Tuesday, May 18, 2010

Instructions for Life -- Part Trois

Romans 12

I am reluctant to call this "The Laundry List," but Paul touches on so many important points in these next few verses.  In fact, 1 Corinthians 13 is commonly known as the "Love Chapter," and poetically it looks better on wedding invites and unity candles, but if there was a contest for that moniker, I'm guessing this chapter came in a close Second.  Paul's language is so simple a child can understand it, but so difficult to execute in our sin-affected society.

Verse 9:  "Let love be genuine."  What is love?  The Bible teaches us over and over: 1 Corinthians 13, 1 John 4:8, Proverbs 10:12, 13:24, John 15:13, 1 John 3:16-18 and on and on.  As for "genuine?" Honestly felt and experienced, literal, free from hypocrisy or dishonesty, sincere, true.  Paul doesn't distinguish between love for family or what is commonly known as "true love."  According to God, all love must be true; maybe not romantic, but true.  And familial love?  Well blood, biology and "family" are concepts that define us here on earth, but God's family is Heavenly.  Remember Mark 12:31?  "Love your neighbor as yourself."  That's the neighbor that mows his lawn at 7AM, or parties LOUDLY until 11PM.  The guy who loads up his cart with high dollar snacks and prime cuts of meat and pays with an ACCESS card.  The woman that has everything she needs while her children look like rag-a-muffins.  The Deadbeat Dad.  The alcoholic.  Love 'em!  Genuinely.

What about the second part of verse 9?  "Abhor what is evil; hold fast to what is good."  Turn on the TV, look at a newspaper.  We are a society that thrives on gory, shocking, despicable stories.  People who commit heinous acts get front page coverage; their deeds set the standard for our behavior -- panic instantaneously pays a visit when one child is abducted or one woman is raped.  We live in fear and bury our courage to stand up for the truth, or do the right thing, or minister to "the wrong kinds of people," or feed those in the "wrong side of town."  Are there low-lifes and scheisters in this world?  Absolutely.  We've all been one at some time or another.  Maybe our deeds weren't raunchy enough by the world's standards, to make headlines, but we've all done things for which we need to be ashamed.  And those "Boy Scout Saves Senior Citizen" or "Philanthropist Donates Thousands" stories?  Hidden on page six or scattered on the cutting room floor, unless the Boy Scout turns out to be a pervert, or the philanthropist gives to an organization that bilked half the population out of their retirement.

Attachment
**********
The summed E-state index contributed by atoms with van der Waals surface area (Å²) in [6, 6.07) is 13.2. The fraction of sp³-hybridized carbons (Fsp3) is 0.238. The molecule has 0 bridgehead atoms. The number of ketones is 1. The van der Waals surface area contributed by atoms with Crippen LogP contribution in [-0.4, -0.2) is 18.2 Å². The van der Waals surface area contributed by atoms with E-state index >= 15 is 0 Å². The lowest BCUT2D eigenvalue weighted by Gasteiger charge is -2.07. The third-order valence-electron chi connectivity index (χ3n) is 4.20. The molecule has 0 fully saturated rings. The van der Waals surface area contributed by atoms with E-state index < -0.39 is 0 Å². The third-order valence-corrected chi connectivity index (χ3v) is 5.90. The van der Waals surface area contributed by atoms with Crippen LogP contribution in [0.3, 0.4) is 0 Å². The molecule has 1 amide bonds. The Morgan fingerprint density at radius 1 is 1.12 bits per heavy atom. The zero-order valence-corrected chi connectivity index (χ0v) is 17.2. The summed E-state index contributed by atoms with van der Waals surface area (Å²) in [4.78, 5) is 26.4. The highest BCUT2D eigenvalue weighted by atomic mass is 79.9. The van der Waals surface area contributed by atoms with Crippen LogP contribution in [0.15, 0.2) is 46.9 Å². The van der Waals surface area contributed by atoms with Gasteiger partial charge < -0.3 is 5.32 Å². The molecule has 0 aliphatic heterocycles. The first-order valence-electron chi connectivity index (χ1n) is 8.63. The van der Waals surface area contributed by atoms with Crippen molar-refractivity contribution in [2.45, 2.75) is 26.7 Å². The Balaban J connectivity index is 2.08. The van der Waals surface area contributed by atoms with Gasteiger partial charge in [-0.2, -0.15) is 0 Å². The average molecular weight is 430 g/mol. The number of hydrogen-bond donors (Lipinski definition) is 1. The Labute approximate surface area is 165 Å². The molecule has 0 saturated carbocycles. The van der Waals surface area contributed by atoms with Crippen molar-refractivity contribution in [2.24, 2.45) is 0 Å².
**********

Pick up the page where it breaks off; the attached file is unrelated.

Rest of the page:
Verse 10: "Outdo one another in showing honor."  Years ago, a counselor told me that part of the fun in a relationship was "outdoing," in a playful way, one another in showing how much we loved and appreciated the other person.  Scott and I do it all the time.  He buys me a soda, I cook him breakfast; I write a note in lipstick on the bathroom mirror, he tapes a note to my dashboard.  And so it goes.  But what of those people outside our front door?  Do we honor them above ourselves?  Do we treat them better than we treat ourselves?  Do we even think that at any point in time we would want to?  I don't know how to spell that sound my husband and his mother make when they are completely repulsed, but if I could, it would be in this space right here.  Can you imagine saying, "Good morning" to the crossing guard who never says it back?  Would you ever want to smile and say "thank you" to the cashier who pointed to your total on the register and gave you your change like it was coming out of his pocket?  Can you fathom giving up your only child to someone whose hate for you is so strong they curse your name and defile what you have given them? (John 3:16)

I'm feeling pretty convicted at this point.  I think I'll let that sit for a while.
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